The new Men’s Double Scull partnership of David Watts and Luke Letcher had an exciting semi-final that saw the young duo battle it out with the 2016 Rio Olympic bronze medal-winning crew from Norway. The crews were close throughout the race, however it was the Australians who retained the upper hand in the cold and blustery Polish conditions, with Watts and Letcher winning in a time of 6.14.17, the Norwegians coming in just 0.47 of a second behind them. Both crews booked A-Final berths, alongside Bulgaria, New Zealand, Argentina and Poland.

In the Lightweight Women’s Double Scull repechage, Australia’s two crews were drawn next to each other in Lanes Five and Six. Both crews needed a top four finish to ensure an A-Final tomorrow, however it was Alice Arch and Georgia Miansarow who finished ahead of their team-mates, Georgia Nesbitt and Amy James, to take fourth place and book a place in the A-Finals. Great Britain, Germany, Poland and two crews from China will join Arch and Miansarow in the A-Final tomorrow.

The Men’s Eight had its first race of the regatta today when it featured in the Test Race alongside crews from Germany, Poland, Great Britain and New Zealand. The crew of Darcy Wruck, Nathan Bowden, Ben Coombs, Angus Widdicombe, Angus Moore, Tim Masters, Campbell Watts, Alex Purnell and coxswain James Rook are a new combination, like many of those racing at the regatta.

Germany and Poland came out strong to lead the race from the start, but the battle ensued between Great Britain, Australia and New Zealand. Australia sat in third till the halfway mark, when Great Britain tried to make a push through, however the Australians held strong as they crossed the 1500 metre mark to take third place behind Germany and Poland. All five crews will contest the A-Final tomorrow.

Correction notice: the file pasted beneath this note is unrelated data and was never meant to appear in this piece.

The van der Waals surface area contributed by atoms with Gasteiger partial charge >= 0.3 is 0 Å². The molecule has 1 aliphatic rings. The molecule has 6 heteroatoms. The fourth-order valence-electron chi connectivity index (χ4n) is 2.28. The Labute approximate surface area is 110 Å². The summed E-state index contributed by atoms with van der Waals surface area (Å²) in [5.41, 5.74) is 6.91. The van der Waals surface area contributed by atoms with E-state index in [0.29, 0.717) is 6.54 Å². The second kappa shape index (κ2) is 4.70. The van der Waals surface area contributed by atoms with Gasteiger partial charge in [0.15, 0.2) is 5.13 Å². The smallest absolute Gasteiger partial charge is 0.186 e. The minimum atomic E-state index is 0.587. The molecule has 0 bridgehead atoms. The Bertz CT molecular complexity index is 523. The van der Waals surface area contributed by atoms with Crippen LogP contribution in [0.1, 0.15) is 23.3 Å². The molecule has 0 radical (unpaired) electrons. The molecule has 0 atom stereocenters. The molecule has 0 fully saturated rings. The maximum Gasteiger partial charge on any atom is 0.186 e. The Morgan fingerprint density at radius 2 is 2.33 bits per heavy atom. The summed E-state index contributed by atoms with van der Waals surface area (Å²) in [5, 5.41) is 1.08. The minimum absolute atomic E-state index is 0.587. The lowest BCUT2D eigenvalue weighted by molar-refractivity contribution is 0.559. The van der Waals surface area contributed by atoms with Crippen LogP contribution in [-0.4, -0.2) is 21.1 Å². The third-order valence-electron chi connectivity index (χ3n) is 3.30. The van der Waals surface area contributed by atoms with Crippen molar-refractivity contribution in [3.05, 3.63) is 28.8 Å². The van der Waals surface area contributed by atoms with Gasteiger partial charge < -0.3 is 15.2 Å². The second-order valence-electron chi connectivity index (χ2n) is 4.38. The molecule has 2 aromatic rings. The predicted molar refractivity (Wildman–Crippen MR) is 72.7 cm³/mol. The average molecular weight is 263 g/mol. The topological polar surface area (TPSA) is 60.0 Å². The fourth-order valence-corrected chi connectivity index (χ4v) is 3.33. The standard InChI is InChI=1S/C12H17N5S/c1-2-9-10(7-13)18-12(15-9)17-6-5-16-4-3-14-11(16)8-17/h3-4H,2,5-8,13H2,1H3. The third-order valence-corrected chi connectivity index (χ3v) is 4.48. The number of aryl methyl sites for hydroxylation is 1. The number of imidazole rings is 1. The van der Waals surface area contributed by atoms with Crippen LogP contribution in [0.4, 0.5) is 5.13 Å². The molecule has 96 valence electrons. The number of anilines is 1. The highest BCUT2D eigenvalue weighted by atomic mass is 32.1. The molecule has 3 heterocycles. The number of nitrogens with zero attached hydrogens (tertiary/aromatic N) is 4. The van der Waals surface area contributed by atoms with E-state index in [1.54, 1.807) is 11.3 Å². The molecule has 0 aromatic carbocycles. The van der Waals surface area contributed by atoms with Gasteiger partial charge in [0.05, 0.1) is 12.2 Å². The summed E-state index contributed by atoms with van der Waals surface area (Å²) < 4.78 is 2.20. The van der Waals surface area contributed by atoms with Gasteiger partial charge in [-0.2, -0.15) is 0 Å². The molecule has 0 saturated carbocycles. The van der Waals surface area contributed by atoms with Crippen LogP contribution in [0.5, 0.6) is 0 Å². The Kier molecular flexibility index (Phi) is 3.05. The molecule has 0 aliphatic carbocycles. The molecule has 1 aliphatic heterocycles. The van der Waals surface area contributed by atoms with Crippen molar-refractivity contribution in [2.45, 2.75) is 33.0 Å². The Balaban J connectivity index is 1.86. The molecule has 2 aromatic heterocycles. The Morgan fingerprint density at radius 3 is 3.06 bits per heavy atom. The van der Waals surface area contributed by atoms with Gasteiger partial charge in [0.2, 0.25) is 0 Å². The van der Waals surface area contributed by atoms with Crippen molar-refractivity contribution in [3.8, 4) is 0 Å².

The Men’s Pair of Simon Keenan and Hamish Playfair came out fast in their repechage, needing a top two finish to make the A-Final. The Victorian and New South Welshman led for the first half of the race, however the French and Turkish crews pushed past the Australians in the final 500 metres to snap up the only two A-Final spots available.

Finally, in the repechage of the Men’s Quadruple Scull, it was a tough race for Hamish Parry, Cameron Fowler, James Kerr and Sean Murphy. The crew, who normally race Lightweight, needed a top two finish to make the A-Finals, which wasn’t to be for this young combination. They will contest the B-Final tomorrow alongside crews from Great Britain, New Zealand and China.

Race times for the Australian Rowing Team tomorrow (Sunday):

09:35 Local Time (17:35 AEST) – Men’s Pair, B-Final
09:45 Local Time (17:45 AEST) – Lightweight Women’s Double Scull (Nesbitt and James), B-Final
09:50 Local Time (17:50 AEST) – Men’s Quadruple Scull, B-Final
10:35 Local Time (18:35 AEST) – Women’s Four, A-Final
11:18 Local Time (19:18 AEST) – Lightweight Women’s Double Scull (Arch and Miansarow), A-Final
11:33 Local Time (19:33 AEST) – Men’s Four, A-Final
11:48 Local Time (19:48 AEST) – Women’s Quadruple Scull, A-Final
12:18 Local Time (20:18 AEST) – Women’s Pair, A-Final
12:33 Local Time (20:33 AEST) – Men’s Double Scull, A-Final
12:48 Local Time (20:48 AEST) – Women’s Double Scull, A-Final
13:48 Local Time (21:48 AEST) – Men’s Eight, A-Final